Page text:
|WikiProject Physics||(Rated Start-class, Low-importance)|
|WikiProject Skepticism||(Rated Start-class)|
There seems to be an inconsitency in the article. At the beginning, the properties of the hypothetical substance are said to include a "freezing point of −40 °C or lower, a boiling point of 150 °C or greater". Later, it is said that sweat was found to have the same properties, and that "when subjected to chemical analysis, samples of polywater were invariably contaminated with other substances (explaining the changes in melting and boiling points)". I don't know what sort of contaminations could cause such enormous changes in the freezing point and boiling point, but I'm pretty sure that a) sweat doesn't have these properties and that b) if some contamination were indeed able to produce such properties, it wouldn't take sophisticated chemical analysis to see that the water was contaminated. Fpahl 17:31, 8 Oct 2004 (UTC)
I know it spoils the narrative, but shouldn't too much freaking time on your hands be in the opener?
I agree. The Russians really thought they were onto something. Reminds me of cold fusion. --Lyle 04:44, 26 April 2006 (UTC)
Though ice nine from Cat's Cradle and polywater are similar, I'm not sure anybody ever proposed that polywater was self-catalytic as ice nine was in the book.Bjsamelsonjones 16:41, 11 August 2006 (UTC)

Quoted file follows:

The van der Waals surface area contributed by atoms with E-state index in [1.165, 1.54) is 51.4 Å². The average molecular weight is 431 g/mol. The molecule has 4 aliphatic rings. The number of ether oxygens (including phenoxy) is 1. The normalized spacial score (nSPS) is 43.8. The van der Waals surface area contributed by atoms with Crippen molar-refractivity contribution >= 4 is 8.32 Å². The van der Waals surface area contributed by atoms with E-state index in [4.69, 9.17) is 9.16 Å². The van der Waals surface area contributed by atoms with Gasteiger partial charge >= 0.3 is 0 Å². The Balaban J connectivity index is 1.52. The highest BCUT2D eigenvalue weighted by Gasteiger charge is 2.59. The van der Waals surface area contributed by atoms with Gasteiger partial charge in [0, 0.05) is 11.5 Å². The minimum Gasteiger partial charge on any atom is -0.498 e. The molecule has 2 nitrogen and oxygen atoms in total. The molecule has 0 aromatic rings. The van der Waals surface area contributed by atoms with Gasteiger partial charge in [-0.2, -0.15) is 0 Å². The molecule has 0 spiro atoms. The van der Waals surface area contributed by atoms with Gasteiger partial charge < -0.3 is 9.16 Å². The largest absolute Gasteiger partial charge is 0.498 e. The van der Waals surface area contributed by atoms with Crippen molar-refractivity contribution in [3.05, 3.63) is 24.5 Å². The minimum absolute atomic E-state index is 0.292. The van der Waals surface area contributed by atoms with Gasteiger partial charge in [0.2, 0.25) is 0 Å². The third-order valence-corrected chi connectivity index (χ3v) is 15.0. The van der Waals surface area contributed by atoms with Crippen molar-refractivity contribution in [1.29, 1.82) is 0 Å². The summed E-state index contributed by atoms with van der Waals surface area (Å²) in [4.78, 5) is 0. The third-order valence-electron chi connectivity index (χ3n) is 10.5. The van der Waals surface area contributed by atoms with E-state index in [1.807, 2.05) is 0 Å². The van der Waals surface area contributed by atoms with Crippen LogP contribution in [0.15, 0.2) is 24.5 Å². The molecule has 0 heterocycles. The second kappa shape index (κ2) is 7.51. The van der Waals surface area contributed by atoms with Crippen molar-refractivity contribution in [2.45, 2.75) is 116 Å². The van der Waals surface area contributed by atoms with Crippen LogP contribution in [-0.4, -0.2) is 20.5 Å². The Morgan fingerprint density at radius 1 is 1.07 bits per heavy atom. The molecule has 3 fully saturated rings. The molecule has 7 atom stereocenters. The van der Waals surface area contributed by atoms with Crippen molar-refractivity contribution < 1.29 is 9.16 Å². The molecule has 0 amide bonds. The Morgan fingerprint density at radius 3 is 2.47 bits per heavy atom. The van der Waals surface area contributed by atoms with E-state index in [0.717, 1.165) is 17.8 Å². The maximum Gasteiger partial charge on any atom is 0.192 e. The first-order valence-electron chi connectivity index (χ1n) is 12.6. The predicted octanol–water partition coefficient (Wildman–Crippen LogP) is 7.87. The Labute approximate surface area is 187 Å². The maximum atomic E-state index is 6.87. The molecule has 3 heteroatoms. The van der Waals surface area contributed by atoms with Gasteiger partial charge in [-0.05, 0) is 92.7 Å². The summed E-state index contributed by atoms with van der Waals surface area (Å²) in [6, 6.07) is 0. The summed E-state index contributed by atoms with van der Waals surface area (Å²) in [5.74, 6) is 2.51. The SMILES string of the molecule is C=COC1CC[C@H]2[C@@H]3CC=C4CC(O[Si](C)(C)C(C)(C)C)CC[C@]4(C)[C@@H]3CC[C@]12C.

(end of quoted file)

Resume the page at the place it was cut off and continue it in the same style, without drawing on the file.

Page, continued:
- "A material similar to polywater, Ice-9, also figures prominently in Kurt Vonnegut's Cat's Cradle." -- I edited this out as Cat's Cradle is already mentioned in the article, and they really aren't the same at all (just one "doomsday scenario" was similar to the ice nine scenario). --22.214.171.124 05:50, 11 September 2006 (UTC)
- F. J. Donahoe did publish a warning about polywater in 1969, in the journal Nature. He called it the most dangerous material on earth. And speculated that polywater was the reason for Venus missing water. So polywater was speculated as self-catalytic by some. Reko (talk) 12:59, 22 February 2008 (UTC)
New science providing updated info on polywater
UW Professor Gerald Pollack published The Fourth Phase of Water. His science suggests an explanation for what happened in Fedyakin's lab ~50 years ago.
Pollack's science is presented in this new book. He discussed it in the lecture to the UW faculty on 2/24/2008. A recording of that lecture is available on Youtube. That same lecture is available from the University of Washington's Annual Faculty Lectures collection in iTunes U. The book is a better source for info about the Polywater controversy, but I could locate a pertinent quote (with timestamp) from the lecture. I converse with Pollack on e-mail; I can see if other sources are available.
Is there any information on Nikolai Fedyakin? Franks writes, "Did Fedyakin move to Moscow to continue his work there? If so, what became of him? It is not easy to find out, because letters addressed to him are never answered," as of 1981. Mcguire (talk) 14:45, 31 January 2014 (UTC)